Look for the p-value. That is the number that will tell you if the conclusion might be reliable. The p-value is the probability that there could be another sample that would generate contradictory assessments. A p-value of .01 means there is one chance in a hundred that this set of data is unreliable. So 99% reliable. You’ll see the reliability referred to in many studies. Political polls for example. A poll with 95% confidence, says candidate A is 45% favoured and Candidate B is 47% favoured. It  will specify a margin of error. Often plus or minus 3%.. The meaning is Candidate A’s is favoured by 42 -48 percent of those surveyed and B by 44-50 percent. The 95% confidence means there is one chance in twenty that the error range is bigger. 95 % confidence (p-value .05) is very high in social assessments, but still means there is a once chance in twenty it is wrong.

Never trust the survey without evidence knowing who was sampled and how

It is not difficult to design a questionnaire to bias results.

Understand the idea of random sampling. Statistical analysis works when the points of data are independent of each other. Without care, a person’s answer may be influenced by others. Taking both spouses might get a different answer than surveying two people in different states.

Sometimes the method biases the result. If I only survey people with a landline I am unlikely to have a random sample of all people, no  matter how carefully I arrange the sample.

In longitudinal studies the data may not reflect conditions unchanged throughout. For example if I take temperature data from a weather station that has been in the same place for 150 years it will likely show gradual warming. In 1870 it was in a farmer’s field a mile from town, now it is alongside a shopping center with a 20 acre asphalt parking lot.

Sometimes the data is adjusted. You would want to know how. Some adjustments make sense, like adjusting for the parking lot’s heat gain.

Is all the data included? You would not have to throw out very many observations to completely change the fabric of the study. Most studies dismiss some of the chosen candidates. You should know why. The process is a reasonable one. Sound studies disclose how they selected.

It comes down to just one thought.

If the presenters cannot or will not disclose their data and their reasoning, they don’t want to. Usually, there is more than one way to interpret it and they like just one of them.

Your approach should be simple.

  1. Dismiss everything if they don’t show their work. You don’t necessarily need to know what to do with the data. The fact they will not disclose is important.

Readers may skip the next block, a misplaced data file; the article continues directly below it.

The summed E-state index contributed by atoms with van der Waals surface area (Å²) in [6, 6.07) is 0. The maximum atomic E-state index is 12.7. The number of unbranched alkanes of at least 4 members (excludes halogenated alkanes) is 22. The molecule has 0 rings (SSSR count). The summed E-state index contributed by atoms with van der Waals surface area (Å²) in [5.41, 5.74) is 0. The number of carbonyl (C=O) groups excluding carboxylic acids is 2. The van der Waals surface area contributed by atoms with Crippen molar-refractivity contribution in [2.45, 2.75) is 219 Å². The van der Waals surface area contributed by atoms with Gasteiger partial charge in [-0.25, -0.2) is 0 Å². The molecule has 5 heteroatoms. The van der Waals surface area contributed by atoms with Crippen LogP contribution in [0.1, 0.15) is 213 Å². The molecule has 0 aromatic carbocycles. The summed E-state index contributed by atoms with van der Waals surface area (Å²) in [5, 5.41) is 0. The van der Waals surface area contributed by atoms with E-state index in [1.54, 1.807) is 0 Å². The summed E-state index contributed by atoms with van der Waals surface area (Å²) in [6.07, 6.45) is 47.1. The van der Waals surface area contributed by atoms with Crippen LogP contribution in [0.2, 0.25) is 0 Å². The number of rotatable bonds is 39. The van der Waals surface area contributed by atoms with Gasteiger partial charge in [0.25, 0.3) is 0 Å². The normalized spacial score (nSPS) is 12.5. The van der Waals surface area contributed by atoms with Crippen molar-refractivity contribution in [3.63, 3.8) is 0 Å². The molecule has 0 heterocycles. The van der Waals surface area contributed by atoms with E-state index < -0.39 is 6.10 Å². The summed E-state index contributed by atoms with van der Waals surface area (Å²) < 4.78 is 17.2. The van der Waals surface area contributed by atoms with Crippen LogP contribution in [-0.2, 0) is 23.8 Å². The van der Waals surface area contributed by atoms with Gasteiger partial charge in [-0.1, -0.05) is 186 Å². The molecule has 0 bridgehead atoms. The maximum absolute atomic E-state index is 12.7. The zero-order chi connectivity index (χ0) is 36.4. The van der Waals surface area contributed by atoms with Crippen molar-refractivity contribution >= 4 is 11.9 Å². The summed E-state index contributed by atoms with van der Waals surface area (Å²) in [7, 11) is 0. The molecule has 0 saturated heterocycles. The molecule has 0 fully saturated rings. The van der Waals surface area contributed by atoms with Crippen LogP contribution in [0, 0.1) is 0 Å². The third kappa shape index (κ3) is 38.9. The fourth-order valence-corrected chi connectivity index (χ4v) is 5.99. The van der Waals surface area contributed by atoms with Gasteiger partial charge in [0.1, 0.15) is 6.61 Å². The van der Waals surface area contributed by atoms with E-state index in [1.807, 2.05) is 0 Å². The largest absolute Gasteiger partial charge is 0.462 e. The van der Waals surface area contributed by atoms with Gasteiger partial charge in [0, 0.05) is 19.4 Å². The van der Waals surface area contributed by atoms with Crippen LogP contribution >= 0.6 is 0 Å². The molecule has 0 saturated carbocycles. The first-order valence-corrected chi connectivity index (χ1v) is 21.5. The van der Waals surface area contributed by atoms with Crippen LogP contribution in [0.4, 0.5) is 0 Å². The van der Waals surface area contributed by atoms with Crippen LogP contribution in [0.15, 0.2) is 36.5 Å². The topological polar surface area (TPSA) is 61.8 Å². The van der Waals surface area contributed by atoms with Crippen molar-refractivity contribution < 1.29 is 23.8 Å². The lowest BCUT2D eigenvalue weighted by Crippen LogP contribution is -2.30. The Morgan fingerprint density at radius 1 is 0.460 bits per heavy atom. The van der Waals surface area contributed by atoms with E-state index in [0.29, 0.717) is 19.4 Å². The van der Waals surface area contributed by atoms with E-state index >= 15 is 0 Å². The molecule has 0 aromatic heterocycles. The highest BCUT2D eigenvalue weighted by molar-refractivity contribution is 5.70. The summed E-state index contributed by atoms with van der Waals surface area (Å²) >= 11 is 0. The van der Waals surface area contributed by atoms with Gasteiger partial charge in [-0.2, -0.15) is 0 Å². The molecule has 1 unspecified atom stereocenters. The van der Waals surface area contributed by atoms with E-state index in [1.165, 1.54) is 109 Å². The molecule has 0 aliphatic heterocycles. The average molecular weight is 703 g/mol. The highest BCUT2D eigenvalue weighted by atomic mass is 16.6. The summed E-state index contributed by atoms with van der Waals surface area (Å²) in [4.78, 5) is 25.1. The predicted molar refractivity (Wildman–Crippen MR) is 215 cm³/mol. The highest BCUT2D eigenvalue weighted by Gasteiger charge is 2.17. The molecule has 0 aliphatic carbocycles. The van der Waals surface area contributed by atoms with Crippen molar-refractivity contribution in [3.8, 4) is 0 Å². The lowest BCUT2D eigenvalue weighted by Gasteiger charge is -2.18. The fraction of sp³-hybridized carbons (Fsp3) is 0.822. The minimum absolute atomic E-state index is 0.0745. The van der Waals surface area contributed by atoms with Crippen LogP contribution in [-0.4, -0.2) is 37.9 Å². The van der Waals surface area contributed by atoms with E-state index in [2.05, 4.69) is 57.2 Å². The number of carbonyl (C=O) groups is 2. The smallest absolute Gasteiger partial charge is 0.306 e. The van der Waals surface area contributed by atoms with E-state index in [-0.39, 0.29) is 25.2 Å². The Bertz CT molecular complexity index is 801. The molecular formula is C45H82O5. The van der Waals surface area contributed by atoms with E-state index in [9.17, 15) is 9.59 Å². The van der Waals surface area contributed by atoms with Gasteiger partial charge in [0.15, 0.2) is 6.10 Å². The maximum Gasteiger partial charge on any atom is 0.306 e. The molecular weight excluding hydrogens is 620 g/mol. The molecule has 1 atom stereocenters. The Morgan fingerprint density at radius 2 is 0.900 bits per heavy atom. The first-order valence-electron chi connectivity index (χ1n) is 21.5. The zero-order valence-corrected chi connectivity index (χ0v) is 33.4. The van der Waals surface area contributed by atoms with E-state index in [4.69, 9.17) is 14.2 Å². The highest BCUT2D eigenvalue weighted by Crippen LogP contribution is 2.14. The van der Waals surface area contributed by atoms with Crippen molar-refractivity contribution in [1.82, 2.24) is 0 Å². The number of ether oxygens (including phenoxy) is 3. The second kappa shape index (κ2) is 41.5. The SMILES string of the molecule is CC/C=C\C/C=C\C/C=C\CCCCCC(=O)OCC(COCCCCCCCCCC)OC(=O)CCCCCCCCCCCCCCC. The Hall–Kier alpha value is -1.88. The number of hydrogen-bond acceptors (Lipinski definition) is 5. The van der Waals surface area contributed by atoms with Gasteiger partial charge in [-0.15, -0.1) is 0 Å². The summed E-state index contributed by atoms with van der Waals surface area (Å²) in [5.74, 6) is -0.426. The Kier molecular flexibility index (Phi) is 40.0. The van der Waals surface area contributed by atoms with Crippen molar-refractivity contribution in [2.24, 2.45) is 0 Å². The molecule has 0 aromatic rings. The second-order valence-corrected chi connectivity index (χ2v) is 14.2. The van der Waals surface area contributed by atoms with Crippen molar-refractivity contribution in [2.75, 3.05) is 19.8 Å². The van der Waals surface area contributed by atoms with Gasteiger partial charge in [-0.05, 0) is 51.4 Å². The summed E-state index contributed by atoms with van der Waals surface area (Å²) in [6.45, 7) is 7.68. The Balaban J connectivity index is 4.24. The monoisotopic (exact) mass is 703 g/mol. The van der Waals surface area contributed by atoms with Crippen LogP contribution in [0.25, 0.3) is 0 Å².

2. Mistrust experts outside their field. The ultracrepidarian opinion is valueless. (nice word)  As Feynman has said, “A scientist thinking about non-scientific things is just as dumb as the next guy
  3. Be very cautious with journalists, even objective ones. Scientists explain science so the listener can understand it. Parts deemed too complex and relatively less important are not mentioned. Journalists write the story based on their idea of what they heard. The emphasis, often the details, and always the nuance is missed. An alternative viewing point is seldom presented. Stories get complicated if contrary opinion is permitted.
  4. Watch for the idea of what scientists don’t know yet, or what they don’t understand fully. Mistrust certainty. Science is never certain of anything.
  5. Mistrust politicians on matters of science. Politicians know little about science. They rely on the scientist’s interpretation of meaning, presented to an journalist or advisor, who then presents to a politician. Room for misunderstanding. Worse, the politician takes what they want from  presentation. It can bear very little resemblance to the original meaning.

The takeaway

Received wisdom is dangerous.

Be a skeptic. Use your common sense to help you validate what you are shown.

Science is never settled. “Today we say that the law of relativity is supposed to be true at all energies, but someday somebody may come along and say how stupid we were.” Feynman

There is always something else to know. It might be the important thing.

Curiousity is your friend

I help people have more retirement income and larger, more liquid estates.

Call in Canada 705-927-4770, or email